Hyperparathyroidism is associated with hypercalcemia and the excess of parathyroid hormone secretion; however, the alterations in molecular pattern of functional genes during parathyroid tumorigenesis have not been unraveled. We aimed at establishing transcriptional patterns of normal and pathological parathyroid glands (PGs) in sporadic primary (HPT1) and secondary hyperparathyroidism (HPT2).To evaluate dynamic alterations in molecular patterns as a function of the type of PG pathology, a comparative transcript analysis was conducted in subgroups of healthy samples, sporadic HPT1 adenoma and hyperplasia, and HPT2.Normal, adenomatous, HPT1, and HPT2 hyperplastic PG formalin-fixed paraffin-embedded samples were subjected to NanoString analysis. In silico microRNA (miRNA) analyses and messenger RNA-miRNA network in PG pathologies were conducted. Individual messenger RNA and miRNA levels were assessed in snap-frozen PG samples.The expression levels of c-MET, MYC, TIMP1, and clock genes NFIL3 and PER1 were significantly altered in HPT1 adenoma compared with normal PG tissue when assessed by NanoString and quantitative reverse transcription polymerase chain reaction. RET was affected in HPT1 hyperplasia, whereas CaSR and VDR transcripts were downregulated in HPT2 hyperplastic PG tissue. CDH1, c-MET, MYC, and CaSR were altered in adenoma compared with hyperplasia. Correlation analyses suggest that c-MET, MYC, and NFIL3 exhibit collective expression level changes associated with HPT1 adenoma development. miRNAs, predicted in silico to target these genes, did not exhibit a clear tendency upon experimental validation.The presented gene expression analysis provides a differential molecular characterization of PG adenoma and hyperplasia pathologies, advancing our understanding of their etiology.

    View details for DOI 10.1210/jc.2017-02506

    View details for Web of Science ID 000434881400014

    View details for PubMedID 29659895

  • The Immune Landscape of Cancer IMMUNITY Thorsson, V., Gibbs, D. L., Brown, S. D., Wolf, D., Bortone, D. S., Yang, T., Porta-Pardo, E., Gao, G. F., Plaisier, C. L., Eddy, J. A., Ziv, E., Culhane, A. C., Paull, E. O., Sivakumar, I., Gentles, A. J., Malhotra, R., Farshidfar, F., Colaprico, A., Parker, J. S., Mose, L. E., Nam Sy Vo, Liu, J., Liu, Y., Rader, J., Dhankani, V., Reynolds, S. M., Bowlby, R., Califano, A., Cherniack, A. D., Anastassiou, D., Bedognetti, D., Rao, A., Chen, K., Krasnitz, A., Hu, H., Malta, T. M., Noushmehr, H., Pedamallu, C., Bullman, S., Ojesina, A. I., Lamb, A., Zhou, W., Shen, H., Choueiri, T. K., Weinstein, J. N., Guinney, J., Saltz, J., Holt, R. A., Rabkin, C. E., Lazar, A. J., Serody, J. S., Demicco, E. G., Disis, M. L., Vincent, B. G., Shmulevich, L., Canc Genome Atlas Res Network 2018; 48 (4): 812-+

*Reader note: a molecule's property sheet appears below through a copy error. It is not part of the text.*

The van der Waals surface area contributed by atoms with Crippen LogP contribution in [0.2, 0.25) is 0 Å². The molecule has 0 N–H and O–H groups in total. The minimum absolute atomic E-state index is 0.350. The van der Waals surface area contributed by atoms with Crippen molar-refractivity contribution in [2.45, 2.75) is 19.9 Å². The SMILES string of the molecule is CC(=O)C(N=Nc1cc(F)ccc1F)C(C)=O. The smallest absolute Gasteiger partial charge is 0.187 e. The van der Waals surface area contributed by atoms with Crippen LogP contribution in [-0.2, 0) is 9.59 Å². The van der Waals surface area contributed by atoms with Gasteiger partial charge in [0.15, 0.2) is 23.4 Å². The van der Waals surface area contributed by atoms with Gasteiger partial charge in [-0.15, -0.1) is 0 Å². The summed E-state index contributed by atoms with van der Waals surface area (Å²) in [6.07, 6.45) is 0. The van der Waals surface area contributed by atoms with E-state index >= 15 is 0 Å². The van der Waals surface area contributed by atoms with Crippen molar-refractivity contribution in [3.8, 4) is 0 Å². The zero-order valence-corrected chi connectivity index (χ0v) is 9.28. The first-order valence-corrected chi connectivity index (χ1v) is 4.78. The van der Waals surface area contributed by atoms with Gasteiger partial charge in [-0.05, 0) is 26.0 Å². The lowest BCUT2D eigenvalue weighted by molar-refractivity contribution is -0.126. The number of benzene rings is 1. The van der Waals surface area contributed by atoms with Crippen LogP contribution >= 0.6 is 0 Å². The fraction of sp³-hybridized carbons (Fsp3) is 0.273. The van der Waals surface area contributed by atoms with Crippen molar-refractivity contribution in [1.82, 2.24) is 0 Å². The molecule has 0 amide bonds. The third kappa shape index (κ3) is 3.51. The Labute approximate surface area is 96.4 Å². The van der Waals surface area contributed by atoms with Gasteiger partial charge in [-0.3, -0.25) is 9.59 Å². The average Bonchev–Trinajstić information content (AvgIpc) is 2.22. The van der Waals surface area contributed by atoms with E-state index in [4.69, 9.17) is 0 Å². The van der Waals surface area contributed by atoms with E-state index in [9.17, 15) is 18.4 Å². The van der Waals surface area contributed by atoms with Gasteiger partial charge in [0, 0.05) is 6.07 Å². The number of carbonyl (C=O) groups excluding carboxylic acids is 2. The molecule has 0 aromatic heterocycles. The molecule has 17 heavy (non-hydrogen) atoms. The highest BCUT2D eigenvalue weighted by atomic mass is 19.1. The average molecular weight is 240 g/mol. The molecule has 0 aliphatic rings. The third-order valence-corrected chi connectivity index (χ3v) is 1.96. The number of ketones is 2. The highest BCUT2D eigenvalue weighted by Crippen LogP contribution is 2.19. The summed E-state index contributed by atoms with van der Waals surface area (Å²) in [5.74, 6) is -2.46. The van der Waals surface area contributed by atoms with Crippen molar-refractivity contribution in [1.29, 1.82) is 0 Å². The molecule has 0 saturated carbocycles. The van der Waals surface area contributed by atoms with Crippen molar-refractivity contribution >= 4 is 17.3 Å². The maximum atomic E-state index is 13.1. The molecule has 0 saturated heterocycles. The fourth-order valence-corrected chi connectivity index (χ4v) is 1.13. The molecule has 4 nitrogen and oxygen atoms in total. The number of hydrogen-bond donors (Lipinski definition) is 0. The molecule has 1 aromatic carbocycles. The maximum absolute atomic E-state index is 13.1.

We performed an extensive immunogenomic analysis of more than 10,000 tumors comprising 33 diverse cancer types by utilizing data compiled by TCGA. Across cancer types, we identified six immune subtypes-wound healing, IFN-γ dominant, inflammatory, lymphocyte depleted, immunologically quiet, and TGF-β dominant-characterized by differences in macrophage or lymphocyte signatures, Th1:Th2 cell ratio, extent of intratumoral heterogeneity, aneuploidy, extent of neoantigen load, overall cell proliferation, expression of immunomodulatory genes, and prognosis. Specific driver mutations correlated with lower (CTNNB1, NRAS, or IDH1) or higher (BRAF, TP53, or CASP8) leukocyte levels across all cancers. Multiple control modalities of the intracellular and extracellular networks (transcription, microRNAs, copy number, and epigenetic processes) were involved in tumor-immune cell interactions, both across and within immune subtypes. Our immunogenomics pipeline to characterize these heterogeneous tumors and the resulting data are intended to serve as a resource for future targeted studies to further advance the field.

    View details for DOI 10.1016/j.immuni.2018.03.023

    View details for Web of Science ID 000430198900025

    View details for PubMedID 29628290

  • Comparative Molecular Analysis of Gastrointestinal Adenocarcinomas CANCER CELL Liu, Y., Sethi, N. S., Hinoue, T., Schneider, B. G., Cherniack, A. D., Sanchez-Vega, F., Seoane, J. A., Farshidfar, F., Bowlby, R., Islam, M., Kim, J., Chatila, W., Akbani, R., Kanchi, R. S., Rabkin, C. S., Willis, J. E., Wang, K. K., McCall, S. J., Mishra, L., Ojesina, A. I., Bullman, S., Pedamallu, C., Lazar, A. J., Sakai, R., Thorsson, V., Bass, A. J., Laird, P. W., Canc Genome Atlas Res Network 2018; 33 (4): 721-+


    We analyzed 921 adenocarcinomas of the esophagus, stomach, colon, and rectum to examine shared and distinguishing molecular characteristics of gastrointestinal tract adenocarcinomas (GIACs). Hypermutated tumors were distinct regardless of cancer type and comprised those enriched for insertions/deletions, representing microsatellite instability cases with epigenetic silencing of MLH1 in the context of CpG island methylator phenotype, plus tumors with elevated single-nucleotide variants associated with mutations in POLE. Tumors with chromosomal instability were diverse, with gastroesophageal adenocarcinomas harboring fragmented genomes associated with genomic doubling and distinct mutational signatures. We identified a group of tumors in the colon and rectum lacking hypermutation and aneuploidy termed genome stable and enriched in DNA hypermethylation and mutations in KRAS, SOX9, and PCBP1.